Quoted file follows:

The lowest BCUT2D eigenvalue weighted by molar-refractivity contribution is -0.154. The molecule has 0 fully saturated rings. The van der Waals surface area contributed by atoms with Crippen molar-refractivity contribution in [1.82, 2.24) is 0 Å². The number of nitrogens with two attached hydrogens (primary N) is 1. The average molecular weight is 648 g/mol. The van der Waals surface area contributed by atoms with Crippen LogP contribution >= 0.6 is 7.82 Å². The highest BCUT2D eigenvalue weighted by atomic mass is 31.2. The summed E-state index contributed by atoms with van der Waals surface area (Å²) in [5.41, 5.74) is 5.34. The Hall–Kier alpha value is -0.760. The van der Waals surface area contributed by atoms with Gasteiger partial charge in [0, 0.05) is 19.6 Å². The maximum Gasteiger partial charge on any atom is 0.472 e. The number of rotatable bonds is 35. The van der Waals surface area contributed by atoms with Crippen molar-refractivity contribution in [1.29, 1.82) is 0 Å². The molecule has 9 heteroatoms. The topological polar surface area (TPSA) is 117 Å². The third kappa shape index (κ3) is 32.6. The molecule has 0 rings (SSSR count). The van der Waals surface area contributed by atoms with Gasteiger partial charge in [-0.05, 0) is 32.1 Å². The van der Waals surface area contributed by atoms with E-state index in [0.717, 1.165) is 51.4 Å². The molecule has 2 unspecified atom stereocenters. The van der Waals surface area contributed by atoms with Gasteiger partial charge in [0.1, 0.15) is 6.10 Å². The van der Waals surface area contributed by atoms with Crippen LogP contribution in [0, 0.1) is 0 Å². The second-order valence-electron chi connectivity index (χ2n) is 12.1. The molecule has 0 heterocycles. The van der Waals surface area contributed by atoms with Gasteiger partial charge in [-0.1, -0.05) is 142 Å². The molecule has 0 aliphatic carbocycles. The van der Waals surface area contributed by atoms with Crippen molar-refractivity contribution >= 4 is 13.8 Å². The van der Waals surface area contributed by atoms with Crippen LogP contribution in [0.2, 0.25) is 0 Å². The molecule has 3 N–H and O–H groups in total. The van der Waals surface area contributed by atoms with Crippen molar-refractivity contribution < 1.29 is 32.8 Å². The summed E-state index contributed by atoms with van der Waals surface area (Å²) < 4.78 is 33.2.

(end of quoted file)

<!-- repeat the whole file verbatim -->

The lowest BCUT2D eigenvalue weighted by molar-refractivity contribution is -0.154. The molecule has 0 fully saturated rings. The van der Waals surface area contributed by atoms with Crippen molar-refractivity contribution in [1.82, 2.24) is 0 Å². The number of nitrogens with two attached hydrogens (primary N) is 1. The average molecular weight is 648 g/mol. The van der Waals surface area contributed by atoms with Crippen LogP contribution >= 0.6 is 7.82 Å². The highest BCUT2D eigenvalue weighted by atomic mass is 31.2. The summed E-state index contributed by atoms with van der Waals surface area (Å²) in [5.41, 5.74) is 5.34. The Hall–Kier alpha value is -0.760. The van der Waals surface area contributed by atoms with Gasteiger partial charge in [0, 0.05) is 19.6 Å². The maximum Gasteiger partial charge on any atom is 0.472 e. The number of rotatable bonds is 35. The van der Waals surface area contributed by atoms with Crippen molar-refractivity contribution in [1.29, 1.82) is 0 Å². The molecule has 9 heteroatoms. The topological polar surface area (TPSA) is 117 Å². The third kappa shape index (κ3) is 32.6. The molecule has 0 rings (SSSR count). The van der Waals surface area contributed by atoms with Gasteiger partial charge in [-0.05, 0) is 32.1 Å². The van der Waals surface area contributed by atoms with E-state index in [0.717, 1.165) is 51.4 Å². The molecule has 2 unspecified atom stereocenters. The van der Waals surface area contributed by atoms with Gasteiger partial charge in [0.1, 0.15) is 6.10 Å². The van der Waals surface area contributed by atoms with Crippen LogP contribution in [0, 0.1) is 0 Å². The second-order valence-electron chi connectivity index (χ2n) is 12.1. The molecule has 0 heterocycles. The van der Waals surface area contributed by atoms with Gasteiger partial charge in [-0.1, -0.05) is 142 Å². The molecule has 0 aliphatic carbocycles. The van der Waals surface area contributed by atoms with Crippen molar-refractivity contribution >= 4 is 13.8 Å². The van der Waals surface area contributed by atoms with Crippen LogP contribution in [0.2, 0.25) is 0 Å². The molecule has 3 N–H and O–H groups in total. The van der Waals surface area contributed by atoms with Crippen molar-refractivity contribution < 1.29 is 32.8 Å². The summed E-state index contributed by atoms with van der Waals surface area (Å²) < 4.78 is 33.2.